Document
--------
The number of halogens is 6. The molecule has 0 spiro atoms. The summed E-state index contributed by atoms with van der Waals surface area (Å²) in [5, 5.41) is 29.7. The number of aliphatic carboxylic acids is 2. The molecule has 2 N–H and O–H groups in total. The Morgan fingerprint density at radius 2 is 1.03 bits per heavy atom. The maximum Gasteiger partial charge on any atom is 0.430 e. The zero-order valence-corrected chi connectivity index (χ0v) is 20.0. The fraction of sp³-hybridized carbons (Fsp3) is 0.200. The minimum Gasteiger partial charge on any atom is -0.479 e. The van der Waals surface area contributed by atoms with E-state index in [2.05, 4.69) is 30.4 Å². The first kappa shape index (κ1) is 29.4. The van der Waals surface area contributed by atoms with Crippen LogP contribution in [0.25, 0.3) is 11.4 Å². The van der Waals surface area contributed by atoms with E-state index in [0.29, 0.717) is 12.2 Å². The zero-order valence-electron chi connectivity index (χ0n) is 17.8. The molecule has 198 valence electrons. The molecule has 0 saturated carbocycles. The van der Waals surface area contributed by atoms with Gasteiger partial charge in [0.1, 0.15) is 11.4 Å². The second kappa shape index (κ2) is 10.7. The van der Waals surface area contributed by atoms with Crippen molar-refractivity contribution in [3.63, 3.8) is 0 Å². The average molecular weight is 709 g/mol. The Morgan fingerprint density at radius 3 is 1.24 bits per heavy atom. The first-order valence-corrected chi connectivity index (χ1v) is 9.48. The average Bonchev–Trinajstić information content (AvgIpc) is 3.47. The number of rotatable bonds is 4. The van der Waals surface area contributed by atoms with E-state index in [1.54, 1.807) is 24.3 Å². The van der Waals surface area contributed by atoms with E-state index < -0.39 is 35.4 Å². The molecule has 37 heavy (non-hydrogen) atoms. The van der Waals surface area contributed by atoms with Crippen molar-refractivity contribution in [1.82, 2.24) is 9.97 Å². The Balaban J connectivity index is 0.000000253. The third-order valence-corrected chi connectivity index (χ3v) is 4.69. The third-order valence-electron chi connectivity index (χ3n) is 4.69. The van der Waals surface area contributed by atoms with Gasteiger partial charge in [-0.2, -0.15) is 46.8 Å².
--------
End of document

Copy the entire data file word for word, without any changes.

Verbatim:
The number of halogens is 6. The molecule has 0 spiro atoms. The summed E-state index contributed by atoms with van der Waals surface area (Å²) in [5, 5.41) is 29.7. The number of aliphatic carboxylic acids is 2. The molecule has 2 N–H and O–H groups in total. The Morgan fingerprint density at radius 2 is 1.03 bits per heavy atom. The maximum Gasteiger partial charge on any atom is 0.430 e. The zero-order valence-corrected chi connectivity index (χ0v) is 20.0. The fraction of sp³-hybridized carbons (Fsp3) is 0.200. The minimum Gasteiger partial charge on any atom is -0.479 e. The van der Waals surface area contributed by atoms with E-state index in [2.05, 4.69) is 30.4 Å². The first kappa shape index (κ1) is 29.4. The van der Waals surface area contributed by atoms with Crippen LogP contribution in [0.25, 0.3) is 11.4 Å². The van der Waals surface area contributed by atoms with E-state index in [0.29, 0.717) is 12.2 Å². The zero-order valence-electron chi connectivity index (χ0n) is 17.8. The molecule has 198 valence electrons. The molecule has 0 saturated carbocycles. The van der Waals surface area contributed by atoms with Gasteiger partial charge in [0.1, 0.15) is 11.4 Å². The second kappa shape index (κ2) is 10.7. The van der Waals surface area contributed by atoms with Crippen molar-refractivity contribution in [3.63, 3.8) is 0 Å². The average molecular weight is 709 g/mol. The Morgan fingerprint density at radius 3 is 1.24 bits per heavy atom. The first-order valence-corrected chi connectivity index (χ1v) is 9.48. The average Bonchev–Trinajstić information content (AvgIpc) is 3.47. The number of rotatable bonds is 4. The van der Waals surface area contributed by atoms with E-state index in [1.54, 1.807) is 24.3 Å². The van der Waals surface area contributed by atoms with E-state index < -0.39 is 35.4 Å². The molecule has 37 heavy (non-hydrogen) atoms. The van der Waals surface area contributed by atoms with Crippen molar-refractivity contribution in [1.82, 2.24) is 9.97 Å². The Balaban J connectivity index is 0.000000253. The third-order valence-corrected chi connectivity index (χ3v) is 4.69. The third-order valence-electron chi connectivity index (χ3n) is 4.69. The van der Waals surface area contributed by atoms with Gasteiger partial charge in [-0.2, -0.15) is 46.8 Å².